Europol shuts down Ramnit botnet that infected 3.2m PCs
Europol leads operation to knock five-year-old botnet out of action
The long-running Ramnit botnet, which is thought to have infected 3.2 million Windows computers, has been shutdown, thanks to the combined efforts of Europol and the vendor community.
The botnet is thought to have been operational since at least 2010, and has previously been implicated in the theft of tens of thousands of Facebook logins and online banking details.
Its malware is reportedly spread by infecting executable files stored on PC hard drives with copies of itself, as its operators sought to build their botnet.
According to a Microsoft blog post about Ramnit, dating back to 2013, with the botnet in place, the people behind it reportedly turned their attention to using it to carry out dastardly deeds during 2012.
These include stealing online banking logins, passwords, cookies and users' personal information.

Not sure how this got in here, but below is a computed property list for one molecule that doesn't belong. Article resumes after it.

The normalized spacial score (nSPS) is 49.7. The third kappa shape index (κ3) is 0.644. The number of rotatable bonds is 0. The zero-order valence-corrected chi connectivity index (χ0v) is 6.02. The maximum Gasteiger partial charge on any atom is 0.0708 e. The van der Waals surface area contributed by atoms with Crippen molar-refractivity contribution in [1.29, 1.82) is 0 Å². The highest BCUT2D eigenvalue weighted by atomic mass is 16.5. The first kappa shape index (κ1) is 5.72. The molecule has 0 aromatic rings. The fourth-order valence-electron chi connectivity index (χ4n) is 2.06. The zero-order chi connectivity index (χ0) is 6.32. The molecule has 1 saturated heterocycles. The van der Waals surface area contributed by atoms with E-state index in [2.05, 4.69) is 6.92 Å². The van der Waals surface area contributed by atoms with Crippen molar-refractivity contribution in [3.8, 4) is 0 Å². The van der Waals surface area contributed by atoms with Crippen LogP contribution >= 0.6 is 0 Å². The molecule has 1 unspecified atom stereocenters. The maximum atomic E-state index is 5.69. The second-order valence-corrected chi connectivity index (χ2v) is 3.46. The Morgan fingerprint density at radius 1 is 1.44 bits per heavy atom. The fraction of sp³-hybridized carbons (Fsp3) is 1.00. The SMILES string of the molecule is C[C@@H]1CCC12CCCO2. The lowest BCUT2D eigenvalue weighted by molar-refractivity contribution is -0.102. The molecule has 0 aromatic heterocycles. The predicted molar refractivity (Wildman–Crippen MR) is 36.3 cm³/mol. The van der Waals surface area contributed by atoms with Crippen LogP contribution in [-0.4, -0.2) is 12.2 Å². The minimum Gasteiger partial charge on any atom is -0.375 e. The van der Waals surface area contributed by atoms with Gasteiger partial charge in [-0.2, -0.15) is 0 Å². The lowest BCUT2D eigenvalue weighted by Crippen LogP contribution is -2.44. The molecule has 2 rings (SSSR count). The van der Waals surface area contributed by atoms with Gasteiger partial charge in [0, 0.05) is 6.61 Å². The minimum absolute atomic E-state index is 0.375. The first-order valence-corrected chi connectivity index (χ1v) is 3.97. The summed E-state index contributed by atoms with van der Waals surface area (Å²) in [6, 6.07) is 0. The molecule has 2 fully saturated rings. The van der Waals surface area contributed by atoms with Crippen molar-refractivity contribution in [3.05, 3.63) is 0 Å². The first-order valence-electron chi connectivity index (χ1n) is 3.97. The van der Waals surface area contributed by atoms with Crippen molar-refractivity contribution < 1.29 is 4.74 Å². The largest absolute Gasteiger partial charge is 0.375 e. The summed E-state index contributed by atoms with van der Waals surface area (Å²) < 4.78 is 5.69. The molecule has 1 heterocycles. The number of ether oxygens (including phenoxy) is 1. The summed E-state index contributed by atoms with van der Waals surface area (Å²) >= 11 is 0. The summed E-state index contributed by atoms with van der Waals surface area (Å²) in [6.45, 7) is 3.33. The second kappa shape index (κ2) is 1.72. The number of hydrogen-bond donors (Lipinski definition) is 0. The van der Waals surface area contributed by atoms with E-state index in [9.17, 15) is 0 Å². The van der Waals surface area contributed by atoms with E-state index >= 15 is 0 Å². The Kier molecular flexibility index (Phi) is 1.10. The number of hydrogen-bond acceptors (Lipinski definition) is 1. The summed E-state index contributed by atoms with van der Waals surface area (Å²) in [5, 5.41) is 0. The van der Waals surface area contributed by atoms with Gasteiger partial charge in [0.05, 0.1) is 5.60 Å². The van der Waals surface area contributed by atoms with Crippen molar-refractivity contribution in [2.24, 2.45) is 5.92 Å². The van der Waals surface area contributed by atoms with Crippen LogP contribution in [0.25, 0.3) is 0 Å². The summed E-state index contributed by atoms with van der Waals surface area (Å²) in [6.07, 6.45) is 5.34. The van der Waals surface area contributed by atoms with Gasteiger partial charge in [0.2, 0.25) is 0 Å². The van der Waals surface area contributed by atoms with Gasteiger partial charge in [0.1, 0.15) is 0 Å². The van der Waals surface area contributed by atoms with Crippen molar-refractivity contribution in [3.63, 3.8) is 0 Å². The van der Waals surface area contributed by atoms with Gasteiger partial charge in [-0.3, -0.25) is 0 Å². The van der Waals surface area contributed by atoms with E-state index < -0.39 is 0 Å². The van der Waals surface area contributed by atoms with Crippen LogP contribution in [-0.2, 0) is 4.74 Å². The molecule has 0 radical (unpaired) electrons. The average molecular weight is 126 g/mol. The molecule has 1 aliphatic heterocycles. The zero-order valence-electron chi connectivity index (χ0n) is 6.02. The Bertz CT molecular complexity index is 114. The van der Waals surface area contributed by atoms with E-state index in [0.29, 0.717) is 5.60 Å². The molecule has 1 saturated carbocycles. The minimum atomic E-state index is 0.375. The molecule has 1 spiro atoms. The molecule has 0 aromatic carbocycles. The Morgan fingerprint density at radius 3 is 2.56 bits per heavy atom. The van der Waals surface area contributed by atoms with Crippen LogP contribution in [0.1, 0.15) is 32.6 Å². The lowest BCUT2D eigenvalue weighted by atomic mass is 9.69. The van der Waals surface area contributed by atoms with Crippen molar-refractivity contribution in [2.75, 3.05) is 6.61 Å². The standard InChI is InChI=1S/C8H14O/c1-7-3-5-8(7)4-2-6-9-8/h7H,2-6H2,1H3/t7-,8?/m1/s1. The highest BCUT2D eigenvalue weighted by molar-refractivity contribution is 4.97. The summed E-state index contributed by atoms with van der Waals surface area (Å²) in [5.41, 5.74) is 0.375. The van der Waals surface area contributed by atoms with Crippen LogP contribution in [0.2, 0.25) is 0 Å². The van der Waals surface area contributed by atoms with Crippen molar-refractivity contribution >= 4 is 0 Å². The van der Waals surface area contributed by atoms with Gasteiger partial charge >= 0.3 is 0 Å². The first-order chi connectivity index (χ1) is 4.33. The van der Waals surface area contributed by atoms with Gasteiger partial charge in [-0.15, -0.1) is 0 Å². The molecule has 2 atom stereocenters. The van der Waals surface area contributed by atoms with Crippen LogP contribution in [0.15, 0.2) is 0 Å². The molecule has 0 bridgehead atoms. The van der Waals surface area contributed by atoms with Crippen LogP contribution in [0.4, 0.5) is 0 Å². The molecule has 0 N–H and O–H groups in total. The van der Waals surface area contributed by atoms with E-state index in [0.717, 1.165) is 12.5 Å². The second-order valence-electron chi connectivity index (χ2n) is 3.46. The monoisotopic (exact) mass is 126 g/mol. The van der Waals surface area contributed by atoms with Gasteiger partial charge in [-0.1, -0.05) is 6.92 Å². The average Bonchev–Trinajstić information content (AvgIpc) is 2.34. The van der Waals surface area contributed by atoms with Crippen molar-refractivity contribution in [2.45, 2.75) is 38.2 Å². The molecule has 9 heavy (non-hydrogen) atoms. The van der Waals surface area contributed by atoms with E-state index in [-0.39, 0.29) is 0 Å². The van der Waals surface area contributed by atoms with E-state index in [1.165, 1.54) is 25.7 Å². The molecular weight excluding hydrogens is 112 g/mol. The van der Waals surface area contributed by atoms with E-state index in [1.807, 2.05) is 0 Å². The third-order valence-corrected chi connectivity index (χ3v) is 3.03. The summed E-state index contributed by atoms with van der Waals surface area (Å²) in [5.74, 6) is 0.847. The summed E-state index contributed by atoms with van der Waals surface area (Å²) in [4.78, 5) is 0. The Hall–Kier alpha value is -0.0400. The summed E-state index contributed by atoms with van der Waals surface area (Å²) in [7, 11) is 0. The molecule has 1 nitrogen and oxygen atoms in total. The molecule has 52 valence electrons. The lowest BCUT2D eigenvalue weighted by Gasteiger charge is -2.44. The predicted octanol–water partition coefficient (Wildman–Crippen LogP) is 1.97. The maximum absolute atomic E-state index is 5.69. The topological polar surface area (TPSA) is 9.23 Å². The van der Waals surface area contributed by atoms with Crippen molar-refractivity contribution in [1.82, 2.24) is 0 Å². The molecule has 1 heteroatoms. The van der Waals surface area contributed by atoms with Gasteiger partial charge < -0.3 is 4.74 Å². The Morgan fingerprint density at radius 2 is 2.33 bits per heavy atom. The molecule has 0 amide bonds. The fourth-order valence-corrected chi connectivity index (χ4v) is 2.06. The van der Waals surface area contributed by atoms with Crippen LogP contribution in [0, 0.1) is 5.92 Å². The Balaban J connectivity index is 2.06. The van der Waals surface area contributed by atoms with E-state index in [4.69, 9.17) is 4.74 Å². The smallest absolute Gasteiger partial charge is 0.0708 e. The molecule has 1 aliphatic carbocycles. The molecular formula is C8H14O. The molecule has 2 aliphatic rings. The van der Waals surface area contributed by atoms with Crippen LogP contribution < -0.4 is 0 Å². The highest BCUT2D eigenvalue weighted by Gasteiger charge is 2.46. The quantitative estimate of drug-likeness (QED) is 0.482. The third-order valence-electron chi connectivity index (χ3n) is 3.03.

The botnet has now been brought to its knees with the help of a cross-continent investigative effort involving teams from Germany, Italy, the Netherlands and the UK working with Europol's European Cybercrime Centre (EC3), as well as representatives from Microsoft, Symantec and AnubisNetworks.
In a blog post by Symantec, published earlier today, the anti-virus vendor confirmed their collective work had resulted in a number of servers owned by the cyber criminals behind Ramnit being seized, along with other parts of their computing infrastructure.
The company has also released a tool, accessible here, for anyone concerned their PC may have been infected by Ramnit.
Wil van Gemert, deputy director of operations at Europol, said: "This successful operation shows the importance of international law enforcement working together with private industry in the fight against the global threat of cybercrime.
"We will continue our efforts in taking down botnets and disrupting the core infrastructures used by criminals to conduct a variety of cybercrimes.
"Together with the EU member states and partners around the globe, our aim is to protect people around the world against these criminal activities."
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